Hush puppies

Hush puppies

The Hang Fire Cookbook

Originally from Georgia, the story goes that when people made cornbread in the pan, any crusty bits that were left were thrown to the hungry, whining dogs – hush that puppy! We have been making variations of these tasty, savoury donuts as a side dish at our kitchen takeovers ever since we ate them at our first South Carolina barbecue experience. We serve these with a little Louisiana-style Remoulade. You can make all sorts of versions of hush puppies, see below for suggestions.


Quantity Ingredient
250g fine polenta or fine cornmeal
150g self-raising flour
1/2 teaspoon bicarbonate of soda
1/2 teaspoon fine sea salt
2 teaspoons onion powder
2 teaspoons garlic powder
1 teaspoon freshly ground black pepper
330ml brown beer, (or sparkling water)
120g frozen sweetcorn kernels
3 spring onions, finely sliced
120g mature cheddar cheese, grated
1 litre vegetable oil, for deep-frying
1 teaspoon smoked sea salt


  1. In a large bowl, add the polenta or cornmeal, flour and bicarbonate of soda, fine sea salt, onion and garlic powder and black pepper, and mix through using a fork or balloon whisk until well combined. Add half the beer, mix through, then pour in the remaining half, making sure all the flour is combined. Next, add the corn, spring onions, grated cheese and mix well to form a batter. Set aside.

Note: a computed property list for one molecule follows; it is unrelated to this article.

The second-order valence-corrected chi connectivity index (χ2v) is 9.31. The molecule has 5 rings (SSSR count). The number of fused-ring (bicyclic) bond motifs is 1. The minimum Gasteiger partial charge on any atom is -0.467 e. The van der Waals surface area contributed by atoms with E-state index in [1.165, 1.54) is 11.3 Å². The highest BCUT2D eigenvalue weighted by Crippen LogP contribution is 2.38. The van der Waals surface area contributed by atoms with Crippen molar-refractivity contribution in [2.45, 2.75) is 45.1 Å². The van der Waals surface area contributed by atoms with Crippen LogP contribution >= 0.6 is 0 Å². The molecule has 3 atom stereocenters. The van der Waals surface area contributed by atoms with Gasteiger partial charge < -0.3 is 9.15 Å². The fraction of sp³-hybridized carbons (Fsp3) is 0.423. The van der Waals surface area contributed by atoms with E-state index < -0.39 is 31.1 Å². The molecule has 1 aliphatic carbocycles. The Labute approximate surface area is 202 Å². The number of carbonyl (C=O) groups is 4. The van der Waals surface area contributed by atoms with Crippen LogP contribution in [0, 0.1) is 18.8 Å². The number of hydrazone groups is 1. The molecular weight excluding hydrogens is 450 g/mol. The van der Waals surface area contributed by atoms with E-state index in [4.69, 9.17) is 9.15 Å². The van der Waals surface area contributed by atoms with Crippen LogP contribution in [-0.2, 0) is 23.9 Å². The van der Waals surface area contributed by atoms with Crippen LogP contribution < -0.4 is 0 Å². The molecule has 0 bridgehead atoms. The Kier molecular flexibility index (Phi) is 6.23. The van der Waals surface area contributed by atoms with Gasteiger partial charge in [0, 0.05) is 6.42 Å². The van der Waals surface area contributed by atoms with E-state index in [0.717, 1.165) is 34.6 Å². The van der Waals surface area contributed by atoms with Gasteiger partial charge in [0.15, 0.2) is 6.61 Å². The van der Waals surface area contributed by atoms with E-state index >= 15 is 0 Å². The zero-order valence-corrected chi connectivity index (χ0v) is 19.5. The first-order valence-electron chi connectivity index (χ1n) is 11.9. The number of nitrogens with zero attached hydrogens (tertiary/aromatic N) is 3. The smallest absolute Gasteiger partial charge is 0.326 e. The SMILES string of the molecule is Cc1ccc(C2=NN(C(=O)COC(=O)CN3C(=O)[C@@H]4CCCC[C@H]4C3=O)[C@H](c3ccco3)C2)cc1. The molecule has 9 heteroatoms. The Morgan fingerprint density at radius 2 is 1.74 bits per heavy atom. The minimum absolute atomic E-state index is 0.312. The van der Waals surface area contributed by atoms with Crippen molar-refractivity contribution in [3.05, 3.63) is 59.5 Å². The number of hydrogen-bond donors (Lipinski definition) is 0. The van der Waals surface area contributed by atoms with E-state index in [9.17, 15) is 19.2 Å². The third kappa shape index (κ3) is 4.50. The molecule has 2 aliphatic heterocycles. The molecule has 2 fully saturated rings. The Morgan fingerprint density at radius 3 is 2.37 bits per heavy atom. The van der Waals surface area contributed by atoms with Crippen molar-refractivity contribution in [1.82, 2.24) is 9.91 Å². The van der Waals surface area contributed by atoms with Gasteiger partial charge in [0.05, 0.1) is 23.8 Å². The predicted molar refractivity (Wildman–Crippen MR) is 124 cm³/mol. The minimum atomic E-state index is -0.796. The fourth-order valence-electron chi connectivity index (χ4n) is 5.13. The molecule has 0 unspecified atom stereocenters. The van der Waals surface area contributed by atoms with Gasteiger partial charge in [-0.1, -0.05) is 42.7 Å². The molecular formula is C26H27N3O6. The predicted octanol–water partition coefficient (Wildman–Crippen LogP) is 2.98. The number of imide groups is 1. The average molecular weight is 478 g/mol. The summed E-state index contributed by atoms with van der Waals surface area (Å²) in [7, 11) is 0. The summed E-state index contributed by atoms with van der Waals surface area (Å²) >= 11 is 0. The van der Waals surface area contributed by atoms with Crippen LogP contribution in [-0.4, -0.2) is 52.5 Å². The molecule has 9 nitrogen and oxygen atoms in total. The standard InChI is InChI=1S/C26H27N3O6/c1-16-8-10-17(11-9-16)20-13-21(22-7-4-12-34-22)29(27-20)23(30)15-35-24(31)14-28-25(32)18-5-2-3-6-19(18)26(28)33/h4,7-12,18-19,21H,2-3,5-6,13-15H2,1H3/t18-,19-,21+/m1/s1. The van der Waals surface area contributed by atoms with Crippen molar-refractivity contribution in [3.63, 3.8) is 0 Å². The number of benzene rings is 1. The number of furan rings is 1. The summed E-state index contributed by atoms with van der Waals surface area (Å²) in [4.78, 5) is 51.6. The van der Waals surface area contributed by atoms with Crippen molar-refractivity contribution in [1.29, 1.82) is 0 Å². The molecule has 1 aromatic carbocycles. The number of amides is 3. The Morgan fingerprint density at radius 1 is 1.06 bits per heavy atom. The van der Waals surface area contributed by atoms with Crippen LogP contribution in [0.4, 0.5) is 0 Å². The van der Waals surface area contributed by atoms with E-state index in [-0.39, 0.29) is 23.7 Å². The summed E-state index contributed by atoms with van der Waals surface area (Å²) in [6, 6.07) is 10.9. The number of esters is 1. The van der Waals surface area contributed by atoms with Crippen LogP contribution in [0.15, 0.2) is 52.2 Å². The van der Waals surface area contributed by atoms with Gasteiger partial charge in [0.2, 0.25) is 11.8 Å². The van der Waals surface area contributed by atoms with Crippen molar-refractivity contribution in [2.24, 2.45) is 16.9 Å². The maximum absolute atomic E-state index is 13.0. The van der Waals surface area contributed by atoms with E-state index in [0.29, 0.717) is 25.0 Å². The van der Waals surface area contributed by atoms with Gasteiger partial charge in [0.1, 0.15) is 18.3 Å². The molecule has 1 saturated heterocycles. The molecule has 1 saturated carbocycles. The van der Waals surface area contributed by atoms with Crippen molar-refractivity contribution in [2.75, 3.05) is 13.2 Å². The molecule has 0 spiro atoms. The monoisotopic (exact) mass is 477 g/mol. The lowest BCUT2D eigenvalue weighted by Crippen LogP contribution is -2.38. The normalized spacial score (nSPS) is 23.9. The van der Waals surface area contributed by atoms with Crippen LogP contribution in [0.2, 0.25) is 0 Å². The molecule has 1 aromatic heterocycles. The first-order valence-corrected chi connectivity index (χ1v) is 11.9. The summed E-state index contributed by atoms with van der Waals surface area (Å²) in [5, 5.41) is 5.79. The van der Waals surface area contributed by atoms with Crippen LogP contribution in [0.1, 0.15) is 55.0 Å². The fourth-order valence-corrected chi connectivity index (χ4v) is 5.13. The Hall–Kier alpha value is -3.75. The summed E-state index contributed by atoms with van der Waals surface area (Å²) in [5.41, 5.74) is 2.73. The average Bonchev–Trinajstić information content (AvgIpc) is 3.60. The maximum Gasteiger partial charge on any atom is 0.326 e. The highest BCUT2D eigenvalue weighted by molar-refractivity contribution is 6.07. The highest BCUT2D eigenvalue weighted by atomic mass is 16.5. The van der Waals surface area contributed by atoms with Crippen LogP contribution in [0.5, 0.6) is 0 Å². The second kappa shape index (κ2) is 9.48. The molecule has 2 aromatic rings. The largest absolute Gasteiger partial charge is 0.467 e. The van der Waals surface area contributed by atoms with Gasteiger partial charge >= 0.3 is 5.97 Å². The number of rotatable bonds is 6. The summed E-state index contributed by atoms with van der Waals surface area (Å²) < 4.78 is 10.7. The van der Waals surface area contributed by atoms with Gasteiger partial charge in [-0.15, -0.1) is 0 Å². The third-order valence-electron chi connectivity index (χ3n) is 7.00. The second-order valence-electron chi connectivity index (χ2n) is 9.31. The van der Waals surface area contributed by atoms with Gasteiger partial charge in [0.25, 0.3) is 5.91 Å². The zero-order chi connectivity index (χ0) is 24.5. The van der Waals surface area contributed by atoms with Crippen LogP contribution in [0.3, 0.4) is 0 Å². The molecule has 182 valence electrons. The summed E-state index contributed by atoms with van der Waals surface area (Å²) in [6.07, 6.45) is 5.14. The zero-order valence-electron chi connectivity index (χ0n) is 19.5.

2. Heat the vegetable oil in a large, deep pan and set over high heat. You want the oil to reach about 175°C. If you don’t have a thermometer, the oil is hot enough when a small amount of batter dropped into the pan turns crisp and golden. Using two tablespoons, scoop the batter into one spoon and use the other to push it into the hot oil. It’s worth testing one hush puppy first so you can gauge how big you want them. Fry the hush puppies in small batches, for 3–4 minutes, or until they are bobbing on the surface of the oil, and golden brown. Use a slotted spoon to remove them and drain on a plate lined with kitchen towel (or wire rack with kitchen towel underneath). Sprinkle over a bit of smoked sea salt while hot and serve right away.

Boozy puppy

  • When choosing a beer, we’ve found that a less hoppy brew works best for that beer batter flavour. We’ve made all sorts of hush puppies in the past, like jalapeño and cheese, caramelised onions, sun-dried tomatoes and tiny bits on mozzarella, bacon or pulled pork bits, oregano and garlic granules (they are really good), habanero chilli and coriander... and probably half a dozen more. The only thing to beware is falling into the temptation of adding too much cheese; it can go too gooey and prevent the batter from cooking through on the inside.
Deep South
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